After our round in Tarangire National Park, we drove to a beautiful green campsite, our first, appropriately named Paradise. It was set among a grove of palms and had a tap with a sink and running water. This was supreme luxury. Alas, worse was to follow and our camping life soon lost its charm.

We had seven straight nights in small tents, with my 72-year-old mother on her first (and last) camping trip ever! The crowded, badly maintained public campsites brought stinking pit toilets, broken showers and inconveniently placed, leaking water taps. My mother rose heroically to the occasion and was held up as an example by the tour guides.

A positive feature of camp life was the simple, yet absolutely delicious food that Ema (Emmanuel), our cook, managed to concoct for us in the communal, dimly lit and very sparsely out-fitted camp kitchens. He is hoping to get a driving license and become a driver-guide, like our impressively knowledgeable and well-organized guide Good Luck. Very much a modern Tanzanian, Good Luck spoke up for love marriage on one afternoon drive to a 18th century, former agricultural settlement called Engaruka. This reminded me of a favourite debating topic in Indian schools and colleges – love versus arranged marriage!

If travel is about pushing buttons and extending boundaries, camping certainly did that for me! The ordeals were worth braving, for each day brought such incredible delights.

Animals – strange and familiar

For example, in Serengeti, perched on top of impressive rock outcrops, known as kopjes, were diminutive rock hyraxes. One would expect them to be related to rats, but in fact, they are long-ago relatives of the mighty elephant, through a remote common ancestor – the sea cows or dugongs and manatees! (Google them; they are worth looking at – strange creatures indeed!) Fossil remains suggest that rock hyraxes were as big as oxen once! Evolution plays interesting games.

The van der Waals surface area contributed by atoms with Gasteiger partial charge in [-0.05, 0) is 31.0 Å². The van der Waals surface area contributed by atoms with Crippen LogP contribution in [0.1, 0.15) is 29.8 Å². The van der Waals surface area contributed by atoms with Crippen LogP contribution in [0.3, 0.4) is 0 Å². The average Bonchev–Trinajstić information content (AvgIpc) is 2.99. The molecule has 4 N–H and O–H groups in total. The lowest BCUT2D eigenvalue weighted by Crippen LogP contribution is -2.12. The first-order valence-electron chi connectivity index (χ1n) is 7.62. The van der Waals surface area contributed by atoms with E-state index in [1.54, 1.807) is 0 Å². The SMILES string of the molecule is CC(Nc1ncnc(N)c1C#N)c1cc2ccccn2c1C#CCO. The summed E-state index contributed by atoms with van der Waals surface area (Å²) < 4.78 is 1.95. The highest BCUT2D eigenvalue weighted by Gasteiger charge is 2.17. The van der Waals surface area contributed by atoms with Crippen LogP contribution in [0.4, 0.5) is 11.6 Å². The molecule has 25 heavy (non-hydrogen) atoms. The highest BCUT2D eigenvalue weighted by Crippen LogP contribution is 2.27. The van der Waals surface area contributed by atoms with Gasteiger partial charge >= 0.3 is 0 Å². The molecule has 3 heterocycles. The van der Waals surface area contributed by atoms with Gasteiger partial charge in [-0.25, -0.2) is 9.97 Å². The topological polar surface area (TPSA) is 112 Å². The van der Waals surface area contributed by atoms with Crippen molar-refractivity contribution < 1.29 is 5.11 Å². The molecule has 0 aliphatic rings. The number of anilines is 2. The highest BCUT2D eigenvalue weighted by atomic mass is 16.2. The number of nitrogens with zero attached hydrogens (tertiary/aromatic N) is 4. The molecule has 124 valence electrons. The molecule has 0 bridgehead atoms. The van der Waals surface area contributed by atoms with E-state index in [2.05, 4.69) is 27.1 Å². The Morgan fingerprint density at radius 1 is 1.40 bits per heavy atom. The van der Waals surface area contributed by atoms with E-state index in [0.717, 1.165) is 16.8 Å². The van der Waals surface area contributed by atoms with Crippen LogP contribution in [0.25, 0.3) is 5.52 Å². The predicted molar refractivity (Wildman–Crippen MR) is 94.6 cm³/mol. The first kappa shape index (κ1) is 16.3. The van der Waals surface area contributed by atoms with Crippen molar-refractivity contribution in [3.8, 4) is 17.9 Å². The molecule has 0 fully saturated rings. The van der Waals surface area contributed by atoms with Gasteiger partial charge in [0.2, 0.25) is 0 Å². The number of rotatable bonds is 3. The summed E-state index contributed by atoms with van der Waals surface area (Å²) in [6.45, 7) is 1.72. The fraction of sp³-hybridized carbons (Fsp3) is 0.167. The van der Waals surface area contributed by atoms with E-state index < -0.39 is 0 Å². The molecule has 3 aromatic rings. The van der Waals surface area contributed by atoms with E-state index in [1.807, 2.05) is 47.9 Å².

I will never forget the 30 odd hippos, in a large, stinky, muddy, algae infested, pond-lake in the Serengeti – looking inflated, pinkish, rubbery and awe inspiring. Their giant heads and snouts, stuck out above the water. A couple were positively horny and mounted the females, though it was hard to know if there was any tangible outcome from these under-water moves!

Like the pretty antelopes, called the impala, hippos have harems. They can kill crocodiles and lions. Because their territory is encroached, more and more, by humans — farmers and tourists — they kill more humans than any other animal in Africa. They come out of the water every night to feed on 50 kg of vegetation! They are perfectly at home in water – baby hippos are born under water. They have to resurface to breathe every 3-5 minutes (young hippos more frequently) and do so automatically, so they can sleep underwater.

And we saw monkeys, so like us, with their squatting postures, “developed” hands and a range of facial expressions. Always very watchable. We saw vervet monkeys; one, secretive blue monkey and colonies of baboons. Good Luck told us that five baboons sit at the tops of trees, on a lookout, every night. There is a rota system, with a changing of the guard at some point in the night. How clever! A fierce fighter, adaptable, capable of living in varied habitats, very social and communicative, this is not an endangered species!

Kudos for the Blue Planet

The safari was the highpoint of my travel in Tanzania. If countries were rated on the basis of their wealth in flora and fauna, and not GDP, than what would be the rank for Tanzania?

As I finish writing this, I have been reading about the Stern report on climate change and Tony Blair’s appeal to act now (however selfish and politically motivated, it is still a sound one) to invest in saving the planet now or regret deeply later. Possibly forever. The latest UN meeting on the environment is taking place in Kenya right now.

I am so very glad and thankful that I got to admire all these animals and live these stunning vistas. Even as it expanded my admiration for Mother Nature, the safari also highlighted, by contrast, the tremendous achievements of human culture, particularly for me, the poetry of the arts, architecture, human languages and communication, cuisine, costume and environmentally conscious science.

The journey renewed my desire to live more sustainably, and revitalized my prayers for the survival of the Blue Planet, ideally with a sensitive human presence. May the animals, birds, trees and all the living creatures of East Africa survive and thrive for aeons to come!

Baobab and Veena
Baobab sunset
Elu grazing
Giraffe grazing
Giraffe necking
Hippo pond

Encounter with Baobabs

Ultimate Safari Encounter with Baobabs